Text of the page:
Not long after the food was gone, they all tromped upstairs. The others all squeezed into the truck, while he followed behind in his car. It only took a few minutes to reach their destination, a Holiday Inn Express. The Fonatel liked to hang out near motels. They’d attack unwary travelers, infect them with demon spawn, and then send them on their way. The victims wouldn’t even remember the event and they’d go home. A couple months later the baby demons would grow bigger and eat their way out of the victims' intestines. Nice. They’d already rid the city of five groups of these creatures, and Xander was looking forward to seeing the last of them.

Everyone piled out of their vehicles. The Slayers and Watchers hunkered down behind the truck, while Xander zipped up his coat and walked slowly across the parking lot. Nothing jumped out at him by the time he’d reached the other side—Fonatel looked a little like oversized centipedes with purplish shells—so he stopped, turned, and started walking back the other way. “Oh, demons,” he mumbled. “Dinner’s served. Come and get it.”

“You do look like a nummy treat.”

Xander shrieked and leapt about a mile straight up.

Spike crossed his arms and smirked at him.

“Y-you!” Xander sputtered. “What the hell?”

“Took me some time to find you, you know. Could you have chosen someplace more in the middle of absolutely bloody nowhere?”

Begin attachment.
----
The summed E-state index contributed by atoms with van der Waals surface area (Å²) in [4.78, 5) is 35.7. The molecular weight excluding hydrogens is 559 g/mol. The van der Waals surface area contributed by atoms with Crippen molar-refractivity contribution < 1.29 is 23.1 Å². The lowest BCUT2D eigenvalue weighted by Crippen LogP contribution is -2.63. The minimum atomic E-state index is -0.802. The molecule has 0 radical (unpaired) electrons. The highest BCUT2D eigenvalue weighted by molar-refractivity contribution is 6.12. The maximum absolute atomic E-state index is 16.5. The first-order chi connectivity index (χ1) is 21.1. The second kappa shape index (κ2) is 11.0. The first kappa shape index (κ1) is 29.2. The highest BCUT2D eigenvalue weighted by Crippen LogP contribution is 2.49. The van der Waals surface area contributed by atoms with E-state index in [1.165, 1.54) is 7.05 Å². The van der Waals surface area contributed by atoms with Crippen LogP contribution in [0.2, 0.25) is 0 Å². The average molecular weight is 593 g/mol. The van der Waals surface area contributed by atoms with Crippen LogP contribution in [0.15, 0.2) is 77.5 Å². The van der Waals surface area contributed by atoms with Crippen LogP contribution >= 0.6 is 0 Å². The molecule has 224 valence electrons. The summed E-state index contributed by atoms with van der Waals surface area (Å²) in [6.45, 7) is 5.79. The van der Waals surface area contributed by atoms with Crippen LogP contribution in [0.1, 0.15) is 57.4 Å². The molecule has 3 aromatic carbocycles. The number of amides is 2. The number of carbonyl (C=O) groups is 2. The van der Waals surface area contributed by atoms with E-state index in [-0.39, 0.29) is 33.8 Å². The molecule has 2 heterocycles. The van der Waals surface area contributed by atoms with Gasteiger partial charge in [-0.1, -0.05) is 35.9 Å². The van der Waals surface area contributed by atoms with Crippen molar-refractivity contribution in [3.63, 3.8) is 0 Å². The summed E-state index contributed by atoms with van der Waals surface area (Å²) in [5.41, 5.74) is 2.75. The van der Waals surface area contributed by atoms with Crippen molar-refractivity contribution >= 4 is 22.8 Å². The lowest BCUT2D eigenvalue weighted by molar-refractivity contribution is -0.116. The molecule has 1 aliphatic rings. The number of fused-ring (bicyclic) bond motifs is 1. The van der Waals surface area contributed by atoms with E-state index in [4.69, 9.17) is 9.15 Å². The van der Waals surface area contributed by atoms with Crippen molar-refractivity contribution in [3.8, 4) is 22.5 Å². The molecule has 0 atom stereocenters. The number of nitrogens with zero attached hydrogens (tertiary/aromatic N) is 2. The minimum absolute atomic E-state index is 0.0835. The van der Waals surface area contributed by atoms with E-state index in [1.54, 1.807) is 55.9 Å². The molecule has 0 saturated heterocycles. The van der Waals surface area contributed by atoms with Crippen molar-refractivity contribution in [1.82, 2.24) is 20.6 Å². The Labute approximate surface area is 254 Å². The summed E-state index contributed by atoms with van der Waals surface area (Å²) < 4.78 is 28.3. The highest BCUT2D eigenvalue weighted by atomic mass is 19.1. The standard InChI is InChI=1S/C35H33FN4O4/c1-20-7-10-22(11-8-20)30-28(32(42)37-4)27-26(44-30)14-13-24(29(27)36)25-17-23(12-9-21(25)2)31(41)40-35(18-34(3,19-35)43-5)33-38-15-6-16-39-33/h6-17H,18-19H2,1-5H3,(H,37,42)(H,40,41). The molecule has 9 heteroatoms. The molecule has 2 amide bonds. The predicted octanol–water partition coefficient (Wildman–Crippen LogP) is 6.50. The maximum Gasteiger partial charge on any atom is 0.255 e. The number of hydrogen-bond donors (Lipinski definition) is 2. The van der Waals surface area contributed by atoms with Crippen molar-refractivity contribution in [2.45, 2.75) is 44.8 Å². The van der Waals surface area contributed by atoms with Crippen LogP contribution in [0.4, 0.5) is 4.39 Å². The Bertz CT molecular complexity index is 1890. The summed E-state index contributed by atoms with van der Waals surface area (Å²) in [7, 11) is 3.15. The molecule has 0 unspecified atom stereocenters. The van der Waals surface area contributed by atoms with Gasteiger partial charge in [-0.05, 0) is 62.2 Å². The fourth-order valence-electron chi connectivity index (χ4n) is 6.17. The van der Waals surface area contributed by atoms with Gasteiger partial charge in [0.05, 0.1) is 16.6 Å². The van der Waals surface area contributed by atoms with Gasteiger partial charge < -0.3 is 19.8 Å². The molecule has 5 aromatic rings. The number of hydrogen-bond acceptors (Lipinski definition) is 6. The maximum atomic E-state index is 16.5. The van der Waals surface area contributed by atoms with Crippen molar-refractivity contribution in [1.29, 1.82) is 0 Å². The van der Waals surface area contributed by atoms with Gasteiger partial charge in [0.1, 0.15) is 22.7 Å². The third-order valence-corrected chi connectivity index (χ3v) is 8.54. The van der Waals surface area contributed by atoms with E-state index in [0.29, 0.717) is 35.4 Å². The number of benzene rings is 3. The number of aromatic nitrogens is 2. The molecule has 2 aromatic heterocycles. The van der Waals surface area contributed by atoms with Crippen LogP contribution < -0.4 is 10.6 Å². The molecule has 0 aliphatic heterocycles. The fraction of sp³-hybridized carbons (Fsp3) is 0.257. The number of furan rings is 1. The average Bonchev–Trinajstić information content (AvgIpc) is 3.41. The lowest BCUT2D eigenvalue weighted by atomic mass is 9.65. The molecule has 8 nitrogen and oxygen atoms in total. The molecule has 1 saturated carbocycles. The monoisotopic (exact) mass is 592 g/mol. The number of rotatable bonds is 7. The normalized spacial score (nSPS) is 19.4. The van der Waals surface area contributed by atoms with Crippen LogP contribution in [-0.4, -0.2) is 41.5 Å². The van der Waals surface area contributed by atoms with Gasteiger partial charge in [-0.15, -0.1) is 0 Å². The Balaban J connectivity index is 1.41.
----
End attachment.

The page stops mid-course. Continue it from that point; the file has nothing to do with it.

“But what—”

Xander’s bewilderment was interrupted as the rest of his contingent came racing across the parking lot and skidded to a halt beside him and Spike. Everyone was brandishing weapons.

“Stand down!” Xander yelled. “He’s a friend.”

Poole took one step closer and squinted at Spike. “It’s that vampire,” she hissed.

Xander moved between them. “He’s my friend,” he repeated. He glanced back at Spike, who didn’t look overly concerned.

“What do you want?” Poole’s voice was sharp as blades. “We’re working here.”

“Looked to me more like you were sitting on your arses, dangling my boy into danger again.”

Xander spun around. “Your boy?”

He heard Spike’s throat click as he swallowed. “Yeah. You will be, won’t you? Or give it a go, anyhow.”

“Give it a—Spike, you walked out on me. Didn’t even leave me a fucking note.”

“I know. I panicked. I was afraid to face you when you woke up. Thought you might be appalled at what we’d done. I couldn’t bear to have you look at me with disgust, Xander.” His blue eyes were shiny under the parking lot lights.

“I wouldn’t…I don’t….” Xander struggled mightily to get his thoughts into order.

But Poole butted in again. “I don’t know what you two are up to, but this is completely inappropriate. We are on a mission here, and—”

“Bugger off!” Spike snarled at her and then grabbed Xander’s shoulders. “Come on, pet. Tell me you felt something. Tell me not to go.” His face was tight with desperation.